The Commercial Banking Sector in Eurozone after the Pandemic: The Paths to Recovery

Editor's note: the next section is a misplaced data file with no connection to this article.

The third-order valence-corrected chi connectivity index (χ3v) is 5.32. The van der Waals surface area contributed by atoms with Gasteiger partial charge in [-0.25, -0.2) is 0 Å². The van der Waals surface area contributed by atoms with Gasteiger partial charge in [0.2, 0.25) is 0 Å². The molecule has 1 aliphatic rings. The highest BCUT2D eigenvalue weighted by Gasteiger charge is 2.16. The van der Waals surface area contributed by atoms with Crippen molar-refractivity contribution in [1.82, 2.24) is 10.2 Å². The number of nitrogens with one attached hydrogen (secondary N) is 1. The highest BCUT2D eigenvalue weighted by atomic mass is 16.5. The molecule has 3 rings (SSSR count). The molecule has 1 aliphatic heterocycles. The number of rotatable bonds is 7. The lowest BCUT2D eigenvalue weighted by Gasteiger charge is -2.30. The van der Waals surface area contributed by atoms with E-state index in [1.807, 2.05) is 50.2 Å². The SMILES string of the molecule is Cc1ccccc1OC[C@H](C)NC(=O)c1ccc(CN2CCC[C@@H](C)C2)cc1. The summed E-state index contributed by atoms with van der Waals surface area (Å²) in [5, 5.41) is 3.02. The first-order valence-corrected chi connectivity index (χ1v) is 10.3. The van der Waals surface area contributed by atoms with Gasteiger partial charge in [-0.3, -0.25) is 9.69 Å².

Purpose: The aim of the paper is to address the situation in the Eurozone commercial banks’ sector during the pandemic and the mechanisms of the COVID-19 impact on the sector. It discusses the decline of profitability because of the pandemic, the growth of non-performing loans (NPLs) in banking sectors of some Eurozone member countries, as well as the management of the situation. Design/Methodology/Approach: The literature review and meta-synthesis from extant studies was used. Based on the review, a causal link between the current situation in the Eurozone banking sector and the possible paths of its recovery were identified. Findings: Commercial banks in Eurozone were affected by the consequences of the pandemic situation, especially in terms of lending activity and profitability, what may lead to a considerable increase in non-performing loans. The diversity of the situation in different countries increases the difficulty of prediction. There are some positive, neutral, and negative scenarios possible to happen. It is still a great role for the banking authorities to manage the post-pandemic situation and to provide proper recovery plans, especially dedicated for those small and medium sized banks, which are not covered by the solutions provided by the banking union. Practical implications: The paper analyses the current situation in the banking sector in Eurozone. It also presents the possible scenarios in the future and the paths leading the banking sector to recovery. Such analyses are significant for the post-pandemic policies implemented both, on Eurozone and national levels. Originality/Value: The identification of the main problems in the Eurozone banking sector because of the COVID-19 pandemic. The research findings may contribute to better understanding the need of implementation of bank recovery solutions, like the accomplishment of the banking union or the proposal of the securitization framework for banks’ non-performing exposures.